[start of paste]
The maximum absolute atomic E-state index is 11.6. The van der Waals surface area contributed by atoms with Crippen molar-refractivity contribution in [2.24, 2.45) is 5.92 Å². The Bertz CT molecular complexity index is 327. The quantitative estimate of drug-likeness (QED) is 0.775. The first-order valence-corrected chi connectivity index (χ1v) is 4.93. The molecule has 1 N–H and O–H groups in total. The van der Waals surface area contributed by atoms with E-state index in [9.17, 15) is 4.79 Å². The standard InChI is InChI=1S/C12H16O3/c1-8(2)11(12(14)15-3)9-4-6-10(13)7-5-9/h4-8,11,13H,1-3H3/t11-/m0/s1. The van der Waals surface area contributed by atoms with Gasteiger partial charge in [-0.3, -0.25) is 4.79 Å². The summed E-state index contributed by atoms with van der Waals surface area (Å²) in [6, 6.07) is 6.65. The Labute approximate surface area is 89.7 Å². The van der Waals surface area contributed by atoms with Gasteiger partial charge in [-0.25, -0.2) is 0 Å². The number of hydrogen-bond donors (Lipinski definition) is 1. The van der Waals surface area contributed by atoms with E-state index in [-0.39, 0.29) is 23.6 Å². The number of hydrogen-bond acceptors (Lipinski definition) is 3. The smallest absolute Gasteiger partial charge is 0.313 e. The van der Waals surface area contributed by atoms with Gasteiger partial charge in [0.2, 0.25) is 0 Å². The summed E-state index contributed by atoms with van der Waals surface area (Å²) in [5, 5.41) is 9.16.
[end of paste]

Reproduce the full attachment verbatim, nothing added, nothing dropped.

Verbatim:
The maximum absolute atomic E-state index is 11.6. The van der Waals surface area contributed by atoms with Crippen molar-refractivity contribution in [2.24, 2.45) is 5.92 Å². The Bertz CT molecular complexity index is 327. The quantitative estimate of drug-likeness (QED) is 0.775. The first-order valence-corrected chi connectivity index (χ1v) is 4.93. The molecule has 1 N–H and O–H groups in total. The van der Waals surface area contributed by atoms with E-state index in [9.17, 15) is 4.79 Å². The standard InChI is InChI=1S/C12H16O3/c1-8(2)11(12(14)15-3)9-4-6-10(13)7-5-9/h4-8,11,13H,1-3H3/t11-/m0/s1. The van der Waals surface area contributed by atoms with Gasteiger partial charge in [-0.3, -0.25) is 4.79 Å². The summed E-state index contributed by atoms with van der Waals surface area (Å²) in [6, 6.07) is 6.65. The Labute approximate surface area is 89.7 Å². The van der Waals surface area contributed by atoms with Gasteiger partial charge in [-0.25, -0.2) is 0 Å². The number of hydrogen-bond donors (Lipinski definition) is 1. The van der Waals surface area contributed by atoms with E-state index in [-0.39, 0.29) is 23.6 Å². The number of hydrogen-bond acceptors (Lipinski definition) is 3. The smallest absolute Gasteiger partial charge is 0.313 e. The van der Waals surface area contributed by atoms with Gasteiger partial charge in [0.2, 0.25) is 0 Å². The summed E-state index contributed by atoms with van der Waals surface area (Å²) in [5, 5.41) is 9.16.